On February 14, 2019 a young Kashmiri man, acting on behalf of a Pakistan-based militant group, rammed a car laden with explosives into a bus bearing Indian police. Two weeks later, Indian jets streaked across the Line of Control (LoC) separating Indian- and Pakistan-administered Kashmir and dropped bombs onto what the Indian government claimed were terrorist camps in Balakot, Pakistan. In a dogfight the next day, two Indian jets went down and an Indian pilot was captured by Pakistani forces.
The spiral of tensions between the nuclear-armed nemeses had the world on edge. Since India and Pakistan emerged as nuclear powers in 1998, it’s long been feared that any conflict between the two would inevitably turn nuclear. Pakistan, in particular, had used this to its advantage, threatening an asymmetrical nuclear response to deter any conventional military action by Indian. With the nuclear threat looming large, successive Indian governments were at a loss as to how to respond to terrorist attacks believed to have originated from across the border. Until the Balakot strikes, that is. The episode raised new questions about India’s appetite for risk, Pakistan’s deterrence stance, and the future of conflict between the two archrivals.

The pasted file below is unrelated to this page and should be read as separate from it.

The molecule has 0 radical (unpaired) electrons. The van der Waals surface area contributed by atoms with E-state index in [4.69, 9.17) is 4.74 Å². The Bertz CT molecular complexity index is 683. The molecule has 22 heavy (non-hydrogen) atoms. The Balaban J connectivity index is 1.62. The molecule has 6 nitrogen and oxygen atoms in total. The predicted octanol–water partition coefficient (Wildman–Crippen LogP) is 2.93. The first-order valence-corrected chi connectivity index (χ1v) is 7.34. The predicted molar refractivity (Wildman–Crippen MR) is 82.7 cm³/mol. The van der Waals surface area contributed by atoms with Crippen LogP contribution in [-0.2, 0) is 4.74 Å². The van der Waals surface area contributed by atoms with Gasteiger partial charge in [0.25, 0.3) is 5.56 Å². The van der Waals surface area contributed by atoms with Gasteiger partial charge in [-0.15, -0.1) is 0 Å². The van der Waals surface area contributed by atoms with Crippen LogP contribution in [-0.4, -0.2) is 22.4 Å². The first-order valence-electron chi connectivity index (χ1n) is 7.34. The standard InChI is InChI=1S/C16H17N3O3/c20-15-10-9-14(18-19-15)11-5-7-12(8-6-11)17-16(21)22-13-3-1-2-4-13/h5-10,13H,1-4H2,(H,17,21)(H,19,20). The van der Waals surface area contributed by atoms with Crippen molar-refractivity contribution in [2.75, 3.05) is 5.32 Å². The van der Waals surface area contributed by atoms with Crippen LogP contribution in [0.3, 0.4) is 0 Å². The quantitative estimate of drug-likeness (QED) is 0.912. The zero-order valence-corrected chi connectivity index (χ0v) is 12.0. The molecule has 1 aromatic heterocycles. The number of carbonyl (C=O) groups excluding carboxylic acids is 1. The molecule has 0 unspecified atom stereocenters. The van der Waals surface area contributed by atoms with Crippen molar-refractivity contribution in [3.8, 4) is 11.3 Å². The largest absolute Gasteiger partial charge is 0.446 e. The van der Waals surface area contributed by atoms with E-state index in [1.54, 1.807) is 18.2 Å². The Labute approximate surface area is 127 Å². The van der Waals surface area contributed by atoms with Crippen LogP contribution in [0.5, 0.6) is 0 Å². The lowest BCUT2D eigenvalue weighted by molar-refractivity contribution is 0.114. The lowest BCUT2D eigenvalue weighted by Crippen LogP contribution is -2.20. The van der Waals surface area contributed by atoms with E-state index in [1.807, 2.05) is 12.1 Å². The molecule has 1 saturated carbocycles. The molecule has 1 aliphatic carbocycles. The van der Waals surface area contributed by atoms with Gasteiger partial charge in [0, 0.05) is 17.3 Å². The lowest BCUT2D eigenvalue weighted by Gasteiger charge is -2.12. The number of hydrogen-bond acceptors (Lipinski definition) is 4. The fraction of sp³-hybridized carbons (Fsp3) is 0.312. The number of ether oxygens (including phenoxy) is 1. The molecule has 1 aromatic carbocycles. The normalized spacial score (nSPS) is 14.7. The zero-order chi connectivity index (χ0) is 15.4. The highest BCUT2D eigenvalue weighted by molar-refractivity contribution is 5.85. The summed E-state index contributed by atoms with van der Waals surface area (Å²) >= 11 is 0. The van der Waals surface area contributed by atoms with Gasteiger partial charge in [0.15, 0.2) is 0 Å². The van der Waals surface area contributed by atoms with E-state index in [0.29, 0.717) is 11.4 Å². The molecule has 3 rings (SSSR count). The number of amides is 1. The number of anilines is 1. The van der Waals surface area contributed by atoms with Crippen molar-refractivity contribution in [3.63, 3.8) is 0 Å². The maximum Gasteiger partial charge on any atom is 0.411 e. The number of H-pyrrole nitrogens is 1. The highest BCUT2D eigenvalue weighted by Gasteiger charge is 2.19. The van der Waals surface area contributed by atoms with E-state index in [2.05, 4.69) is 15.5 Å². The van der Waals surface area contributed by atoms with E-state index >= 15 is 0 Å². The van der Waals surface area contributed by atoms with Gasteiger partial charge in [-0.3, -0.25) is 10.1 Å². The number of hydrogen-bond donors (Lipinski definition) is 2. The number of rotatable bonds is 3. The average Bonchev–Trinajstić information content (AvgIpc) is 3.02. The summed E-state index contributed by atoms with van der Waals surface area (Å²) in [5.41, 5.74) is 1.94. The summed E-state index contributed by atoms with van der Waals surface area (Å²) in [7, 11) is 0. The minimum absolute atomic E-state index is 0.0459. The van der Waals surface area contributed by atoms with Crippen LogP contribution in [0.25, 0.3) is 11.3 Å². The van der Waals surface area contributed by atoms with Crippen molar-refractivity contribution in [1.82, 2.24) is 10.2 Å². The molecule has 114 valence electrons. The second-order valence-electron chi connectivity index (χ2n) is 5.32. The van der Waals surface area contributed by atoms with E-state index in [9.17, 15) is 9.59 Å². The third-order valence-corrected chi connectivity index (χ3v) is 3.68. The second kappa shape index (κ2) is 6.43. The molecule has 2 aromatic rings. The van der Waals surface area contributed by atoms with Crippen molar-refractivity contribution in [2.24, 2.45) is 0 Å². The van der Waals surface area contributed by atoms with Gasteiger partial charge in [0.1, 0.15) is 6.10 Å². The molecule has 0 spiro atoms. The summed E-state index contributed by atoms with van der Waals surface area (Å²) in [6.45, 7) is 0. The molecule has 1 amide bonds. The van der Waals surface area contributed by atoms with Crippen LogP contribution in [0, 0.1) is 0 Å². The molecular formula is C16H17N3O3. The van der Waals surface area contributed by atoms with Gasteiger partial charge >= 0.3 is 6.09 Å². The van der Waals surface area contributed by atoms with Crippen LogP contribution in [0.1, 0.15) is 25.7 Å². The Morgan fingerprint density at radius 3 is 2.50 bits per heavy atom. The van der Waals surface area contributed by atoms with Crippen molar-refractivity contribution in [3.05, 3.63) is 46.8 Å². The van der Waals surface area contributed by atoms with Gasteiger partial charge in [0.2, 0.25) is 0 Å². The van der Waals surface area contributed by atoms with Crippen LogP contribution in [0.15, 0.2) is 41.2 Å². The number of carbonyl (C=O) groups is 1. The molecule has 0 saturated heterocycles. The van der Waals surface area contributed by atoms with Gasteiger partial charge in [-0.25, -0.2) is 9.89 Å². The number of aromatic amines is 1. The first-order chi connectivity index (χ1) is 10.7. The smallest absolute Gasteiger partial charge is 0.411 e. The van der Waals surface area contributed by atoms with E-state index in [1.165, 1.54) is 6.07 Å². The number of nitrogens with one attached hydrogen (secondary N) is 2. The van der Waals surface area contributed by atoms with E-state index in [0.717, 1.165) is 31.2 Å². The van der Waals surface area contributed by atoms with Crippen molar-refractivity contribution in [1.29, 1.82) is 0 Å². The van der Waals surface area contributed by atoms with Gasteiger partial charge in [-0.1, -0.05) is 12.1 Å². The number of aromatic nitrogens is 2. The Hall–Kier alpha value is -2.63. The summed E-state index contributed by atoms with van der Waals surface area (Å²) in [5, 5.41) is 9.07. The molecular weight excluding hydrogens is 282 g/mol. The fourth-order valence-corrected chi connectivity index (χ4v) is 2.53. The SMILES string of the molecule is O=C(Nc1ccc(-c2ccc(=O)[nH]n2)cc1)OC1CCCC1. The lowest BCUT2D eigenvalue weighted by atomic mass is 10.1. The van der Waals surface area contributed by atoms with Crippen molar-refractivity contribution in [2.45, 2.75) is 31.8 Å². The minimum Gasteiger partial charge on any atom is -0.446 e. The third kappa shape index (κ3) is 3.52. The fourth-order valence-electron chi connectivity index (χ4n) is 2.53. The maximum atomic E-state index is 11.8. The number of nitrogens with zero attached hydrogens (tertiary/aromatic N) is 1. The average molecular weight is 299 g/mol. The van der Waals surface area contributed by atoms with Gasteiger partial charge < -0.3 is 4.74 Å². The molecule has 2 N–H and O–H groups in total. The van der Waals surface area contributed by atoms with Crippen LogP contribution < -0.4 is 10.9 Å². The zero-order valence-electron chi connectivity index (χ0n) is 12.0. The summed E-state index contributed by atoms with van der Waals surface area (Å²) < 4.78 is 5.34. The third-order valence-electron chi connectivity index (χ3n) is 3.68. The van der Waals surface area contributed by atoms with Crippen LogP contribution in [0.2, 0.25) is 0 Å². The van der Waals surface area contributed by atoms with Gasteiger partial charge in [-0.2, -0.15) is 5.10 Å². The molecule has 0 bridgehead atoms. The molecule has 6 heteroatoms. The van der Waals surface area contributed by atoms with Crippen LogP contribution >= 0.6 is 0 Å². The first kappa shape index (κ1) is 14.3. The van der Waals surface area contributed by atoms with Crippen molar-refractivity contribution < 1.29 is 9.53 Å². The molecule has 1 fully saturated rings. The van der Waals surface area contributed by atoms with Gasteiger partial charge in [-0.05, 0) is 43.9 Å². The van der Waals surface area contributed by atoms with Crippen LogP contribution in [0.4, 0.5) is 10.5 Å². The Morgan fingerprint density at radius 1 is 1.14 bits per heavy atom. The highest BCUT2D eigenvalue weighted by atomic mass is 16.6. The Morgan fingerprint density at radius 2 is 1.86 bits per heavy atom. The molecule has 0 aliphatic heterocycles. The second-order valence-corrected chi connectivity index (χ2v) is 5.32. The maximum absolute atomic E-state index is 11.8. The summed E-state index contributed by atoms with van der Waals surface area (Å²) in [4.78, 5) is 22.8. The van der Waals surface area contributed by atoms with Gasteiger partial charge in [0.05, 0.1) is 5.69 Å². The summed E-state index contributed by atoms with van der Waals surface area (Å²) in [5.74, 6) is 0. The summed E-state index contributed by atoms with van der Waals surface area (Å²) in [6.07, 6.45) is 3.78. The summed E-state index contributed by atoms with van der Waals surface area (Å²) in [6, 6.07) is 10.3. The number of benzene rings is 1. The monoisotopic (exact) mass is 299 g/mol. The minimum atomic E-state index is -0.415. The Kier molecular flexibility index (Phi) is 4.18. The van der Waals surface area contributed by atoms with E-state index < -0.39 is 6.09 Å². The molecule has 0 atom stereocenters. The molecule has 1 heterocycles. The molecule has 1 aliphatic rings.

A year later, The Diplomat asked analysts from both sides of the border what lessons Delhi and Islamabad took from Pulwama and Balakot. The ultimate question, of course, is whether those lessons mean the military action in the future is less likely – or more.